How to Monitor the Interior Temperature With a Dog in the Car

The simple phrase car ride causes many a dog's tail to wag with excitement, but oftentimes a car ride means that your dog will be waiting in the car while you run errands. Leaving a dog in a car in warm weather is a dangerous practice that can put your dog at risk of heatstroke, and even lead to death. You can monitor the interior temperature of your car by using a remote thermometer or smartphone technology to keep your dog safe.

Remote Thermometers

Remote thermometers with radio transmitters transmit the car's temperature to you via a handheld unit. They work well for monitoring a car's interior temperature as long as the receiver is within the transmitter's range. Remote thermometers are available with transmission ranges of 100 feet. Transmitters also house the temperature sensor, so they should be placed near your dog and away from window frames. Receivers are generally small enough to carry in a purse or pocket so you can make sure your car isn't getting too hot for your dog.

Tips

  • For proper functioning and accurate temperature readings, set up the transmitter/sensor and receiver according to the manufacturer's instructions. The two units should be placed 5 feet apart for 15 to 20 minutes before use to allow for syncing.

Smartphone Technology

Smartphone technology has now made it possible to monitor your car's interior temperature anywhere your phone has global system for mobile network coverage. Portable temperature sensor units containing GSM SIM cards will text your cellphone when your car's interior reaches a temperature that you have selected. The text message includes the current temperature, as well as battery strength and signal strength.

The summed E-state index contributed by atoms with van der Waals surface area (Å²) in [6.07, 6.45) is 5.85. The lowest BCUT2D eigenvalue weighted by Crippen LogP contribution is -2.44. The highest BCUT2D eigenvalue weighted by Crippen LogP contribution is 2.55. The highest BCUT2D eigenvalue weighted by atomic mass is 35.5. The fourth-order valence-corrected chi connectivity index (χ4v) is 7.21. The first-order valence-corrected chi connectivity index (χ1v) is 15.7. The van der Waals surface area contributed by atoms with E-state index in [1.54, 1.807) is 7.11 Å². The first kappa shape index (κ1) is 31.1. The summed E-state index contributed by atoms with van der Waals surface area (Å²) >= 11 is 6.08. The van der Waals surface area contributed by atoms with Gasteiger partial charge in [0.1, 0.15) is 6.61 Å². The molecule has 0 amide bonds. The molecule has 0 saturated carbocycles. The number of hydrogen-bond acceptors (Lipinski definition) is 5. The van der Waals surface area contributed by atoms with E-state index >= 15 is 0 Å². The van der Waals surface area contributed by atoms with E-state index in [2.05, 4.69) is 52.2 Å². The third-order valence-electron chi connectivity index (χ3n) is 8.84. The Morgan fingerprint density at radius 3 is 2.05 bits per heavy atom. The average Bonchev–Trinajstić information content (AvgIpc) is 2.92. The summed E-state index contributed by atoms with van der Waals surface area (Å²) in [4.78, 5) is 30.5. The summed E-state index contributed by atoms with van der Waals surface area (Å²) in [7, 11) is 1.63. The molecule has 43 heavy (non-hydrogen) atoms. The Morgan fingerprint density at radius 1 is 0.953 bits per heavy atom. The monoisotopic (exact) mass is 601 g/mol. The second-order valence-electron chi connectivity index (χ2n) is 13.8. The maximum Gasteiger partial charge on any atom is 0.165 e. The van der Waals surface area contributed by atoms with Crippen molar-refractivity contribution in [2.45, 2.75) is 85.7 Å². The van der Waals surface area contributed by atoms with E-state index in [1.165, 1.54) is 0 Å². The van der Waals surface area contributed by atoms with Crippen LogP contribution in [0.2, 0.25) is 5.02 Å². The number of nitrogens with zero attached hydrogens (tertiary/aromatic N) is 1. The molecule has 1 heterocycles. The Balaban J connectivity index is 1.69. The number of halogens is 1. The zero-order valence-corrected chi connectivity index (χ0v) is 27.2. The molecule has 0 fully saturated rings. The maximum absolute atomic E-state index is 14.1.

Dangerous Temperatures

The Humane Society of Missouri recommends not leaving a dog unattended in a parked car when the outside temperature is more than 70 degrees Fahrenheit. Temperatures climb quickly in parked cars even when the windows are cracked. In just 10 minutes, the temperature can rise almost 20 degrees and in 30 minutes, it rises nearly 35 degrees.

Warnings

  • Whether your dog is in a warm car or just outside in warm weather, always watch him for heavy panting, restlessness, thick saliva, excessive thirst, lethargy, rapid heartbeat, vomiting and lack of coordination. These are signs of heatstroke. If you notice any of these signs, take your dog to a veterinarian immediately.

Tips

    • Always keep water and a water bowl in the car for your dog.
    • Always park in the shade.

Author

Laura Payne has been freelance writing for several online publications in her free time since 2006. She holds a Master of Arts in linguistics from Wayne State University and a Bachelor of Arts in journalism from Oakland University. Payne teaches linguistics classes at both universities on an adjunct basis.